Fond memories of job disasters

For several years I worked at Tualitan Valley Builders Supply in St. Helens, Oregon. This was wonderful for many reasons. One was how it taught me the relationship between brooms and tarps.

See, some genius built this commercial building with...wait for it...a flat roof. In Oregon.

Surprisingly, with it seldom raining for more than 300 days in a row in any given year, water began to collect on this flat roof. Even more surprisingly, when the drains clogged, it tended to cause problems...such as leaking through the roof.

We, in the store below, then would get to have water dripping on us. Easy solution? Put up tarps under the leaks to collect the water.

Of course, then we would have to "empty" the tarps of water lest they collapse under the weight of all the water.

Emptying the tarps was a two-person job. One person would stand at the low end of the tarp holding a 5-gallon bucket under the place the water would come off the tarp while the other person used a broom handle to guide the water, hopefully into the bucket.

Many of us were in our early twenties.

Guiding water with a broom handle towards a person standing there may, you would think, present certain temptations.

You would think correctly.

More than once the person guiding the water would "accidentally" push the water too hard, drenching the one under the bucket. This would inevitably lead to an attempt at retribution via flinging the contents of the bucket at their tormentor...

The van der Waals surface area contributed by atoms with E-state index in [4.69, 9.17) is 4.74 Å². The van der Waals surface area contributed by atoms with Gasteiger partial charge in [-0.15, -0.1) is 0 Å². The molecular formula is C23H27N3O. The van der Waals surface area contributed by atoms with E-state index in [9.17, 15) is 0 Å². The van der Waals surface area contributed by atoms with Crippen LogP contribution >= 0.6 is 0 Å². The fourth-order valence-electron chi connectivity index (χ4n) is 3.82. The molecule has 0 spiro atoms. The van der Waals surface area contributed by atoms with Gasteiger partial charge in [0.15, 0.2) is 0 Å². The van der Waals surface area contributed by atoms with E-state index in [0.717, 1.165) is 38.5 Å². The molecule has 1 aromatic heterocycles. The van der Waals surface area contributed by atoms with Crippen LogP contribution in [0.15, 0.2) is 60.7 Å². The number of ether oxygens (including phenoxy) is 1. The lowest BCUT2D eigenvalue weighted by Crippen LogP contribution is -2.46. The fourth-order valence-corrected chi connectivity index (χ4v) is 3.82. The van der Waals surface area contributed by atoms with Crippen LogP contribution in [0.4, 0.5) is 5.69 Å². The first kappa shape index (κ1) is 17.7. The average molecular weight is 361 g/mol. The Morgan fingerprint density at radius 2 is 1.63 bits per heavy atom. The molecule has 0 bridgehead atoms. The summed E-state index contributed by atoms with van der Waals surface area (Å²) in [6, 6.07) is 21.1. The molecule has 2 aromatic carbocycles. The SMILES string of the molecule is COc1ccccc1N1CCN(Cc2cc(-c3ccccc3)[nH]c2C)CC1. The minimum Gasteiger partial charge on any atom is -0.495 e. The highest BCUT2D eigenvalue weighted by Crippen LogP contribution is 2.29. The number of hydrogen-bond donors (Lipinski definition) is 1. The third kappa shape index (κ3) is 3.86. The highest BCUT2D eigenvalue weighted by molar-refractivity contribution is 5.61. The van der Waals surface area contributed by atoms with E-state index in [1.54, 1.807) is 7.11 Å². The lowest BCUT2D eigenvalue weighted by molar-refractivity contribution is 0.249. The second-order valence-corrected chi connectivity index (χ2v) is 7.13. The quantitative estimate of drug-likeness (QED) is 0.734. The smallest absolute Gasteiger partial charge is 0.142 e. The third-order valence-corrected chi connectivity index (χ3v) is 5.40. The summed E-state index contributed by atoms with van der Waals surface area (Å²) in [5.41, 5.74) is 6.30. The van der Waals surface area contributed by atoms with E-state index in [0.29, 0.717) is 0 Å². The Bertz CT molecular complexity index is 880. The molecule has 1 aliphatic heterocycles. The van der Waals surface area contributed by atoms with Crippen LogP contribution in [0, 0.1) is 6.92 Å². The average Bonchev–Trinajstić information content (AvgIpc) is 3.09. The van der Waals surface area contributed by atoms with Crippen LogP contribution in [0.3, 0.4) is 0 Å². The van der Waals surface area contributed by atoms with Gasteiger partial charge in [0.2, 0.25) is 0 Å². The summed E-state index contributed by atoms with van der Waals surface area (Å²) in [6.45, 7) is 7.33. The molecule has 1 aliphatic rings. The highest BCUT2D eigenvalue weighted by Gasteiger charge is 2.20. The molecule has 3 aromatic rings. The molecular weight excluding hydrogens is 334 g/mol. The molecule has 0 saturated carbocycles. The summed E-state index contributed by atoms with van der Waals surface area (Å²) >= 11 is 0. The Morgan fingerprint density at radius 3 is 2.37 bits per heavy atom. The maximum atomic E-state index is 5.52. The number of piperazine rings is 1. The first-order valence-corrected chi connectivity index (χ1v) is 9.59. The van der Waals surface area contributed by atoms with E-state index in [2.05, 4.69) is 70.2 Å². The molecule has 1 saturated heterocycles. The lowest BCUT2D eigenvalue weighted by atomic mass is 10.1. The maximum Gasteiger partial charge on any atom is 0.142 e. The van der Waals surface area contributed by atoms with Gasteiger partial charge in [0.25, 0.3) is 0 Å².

This attempt NEVER worked, largely due to the physics of trying to fling the contents of a partially filled 5# bucket at someone who was a third of the way across the building. They would have been half way across if they were not laughing so hard.

This of course meant the victim had to find other times and opportunities to exact their revenge.

It also meant it was sometimes hard to get people to empty the tarps.

So people would be lurking around keeping an eye on these massively over-filled, sagging tarps, HOPING they did not give way and drench everything.Including, potentially, customers.

So now we were walking around in a minefield with one eye on the tarps and one eye on whoever we A) dumped water on, lest they seek revenge on us or B) on the person who dumped water on us so we could seek revenge.

You would think, at some point, this would have stopped. Please allow me to point out...we worked in a building with a flat roof in Oregon. Do you REALLY think this silliness would end? Really?

On the bright side, it points to one of the real joys of those years...namely, we had a lot of fun working together.

It also points to fond memories.

And also reminds me how glad I am to work under a dry roof. Just sayin'

1 comment:

Riot Kitty said...

A flat roof in Western Oregon...pure genius ;)